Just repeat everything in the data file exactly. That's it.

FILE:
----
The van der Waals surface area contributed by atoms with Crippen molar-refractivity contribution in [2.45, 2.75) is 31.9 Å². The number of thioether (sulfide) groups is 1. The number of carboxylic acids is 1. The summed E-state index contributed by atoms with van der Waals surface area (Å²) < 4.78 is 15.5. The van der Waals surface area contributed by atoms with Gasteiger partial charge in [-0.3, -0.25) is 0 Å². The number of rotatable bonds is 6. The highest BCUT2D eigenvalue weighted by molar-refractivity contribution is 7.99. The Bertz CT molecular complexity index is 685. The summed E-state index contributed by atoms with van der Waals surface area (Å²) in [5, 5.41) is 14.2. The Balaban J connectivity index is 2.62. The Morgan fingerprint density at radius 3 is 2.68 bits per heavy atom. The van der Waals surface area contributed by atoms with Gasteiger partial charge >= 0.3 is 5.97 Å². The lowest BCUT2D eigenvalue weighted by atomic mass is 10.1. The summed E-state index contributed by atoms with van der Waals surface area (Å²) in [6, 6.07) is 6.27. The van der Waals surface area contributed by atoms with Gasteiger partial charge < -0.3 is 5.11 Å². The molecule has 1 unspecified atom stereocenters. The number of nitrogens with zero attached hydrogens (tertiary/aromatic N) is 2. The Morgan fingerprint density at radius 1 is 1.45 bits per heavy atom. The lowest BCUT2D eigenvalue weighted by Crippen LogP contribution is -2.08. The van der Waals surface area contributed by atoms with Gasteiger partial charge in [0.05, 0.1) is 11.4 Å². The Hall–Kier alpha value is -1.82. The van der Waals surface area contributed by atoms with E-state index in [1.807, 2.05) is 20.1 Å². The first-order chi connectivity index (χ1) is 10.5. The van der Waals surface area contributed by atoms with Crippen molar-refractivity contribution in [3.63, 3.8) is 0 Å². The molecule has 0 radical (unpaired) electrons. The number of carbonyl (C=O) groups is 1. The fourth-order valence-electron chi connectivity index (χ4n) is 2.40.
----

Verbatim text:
The van der Waals surface area contributed by atoms with Crippen molar-refractivity contribution in [2.45, 2.75) is 31.9 Å². The number of thioether (sulfide) groups is 1. The number of carboxylic acids is 1. The summed E-state index contributed by atoms with van der Waals surface area (Å²) < 4.78 is 15.5. The van der Waals surface area contributed by atoms with Gasteiger partial charge in [-0.3, -0.25) is 0 Å². The number of rotatable bonds is 6. The highest BCUT2D eigenvalue weighted by molar-refractivity contribution is 7.99. The Bertz CT molecular complexity index is 685. The summed E-state index contributed by atoms with van der Waals surface area (Å²) in [5, 5.41) is 14.2. The Balaban J connectivity index is 2.62. The Morgan fingerprint density at radius 3 is 2.68 bits per heavy atom. The van der Waals surface area contributed by atoms with Gasteiger partial charge >= 0.3 is 5.97 Å². The lowest BCUT2D eigenvalue weighted by atomic mass is 10.1. The summed E-state index contributed by atoms with van der Waals surface area (Å²) in [6, 6.07) is 6.27. The van der Waals surface area contributed by atoms with Gasteiger partial charge < -0.3 is 5.11 Å². The molecule has 1 unspecified atom stereocenters. The number of nitrogens with zero attached hydrogens (tertiary/aromatic N) is 2. The Morgan fingerprint density at radius 1 is 1.45 bits per heavy atom. The lowest BCUT2D eigenvalue weighted by Crippen LogP contribution is -2.08. The van der Waals surface area contributed by atoms with Gasteiger partial charge in [0.05, 0.1) is 11.4 Å². The Hall–Kier alpha value is -1.82. The van der Waals surface area contributed by atoms with E-state index in [1.807, 2.05) is 20.1 Å². The first-order chi connectivity index (χ1) is 10.5. The van der Waals surface area contributed by atoms with Crippen molar-refractivity contribution in [3.63, 3.8) is 0 Å². The molecule has 0 radical (unpaired) electrons. The number of carbonyl (C=O) groups is 1. The fourth-order valence-electron chi connectivity index (χ4n) is 2.40.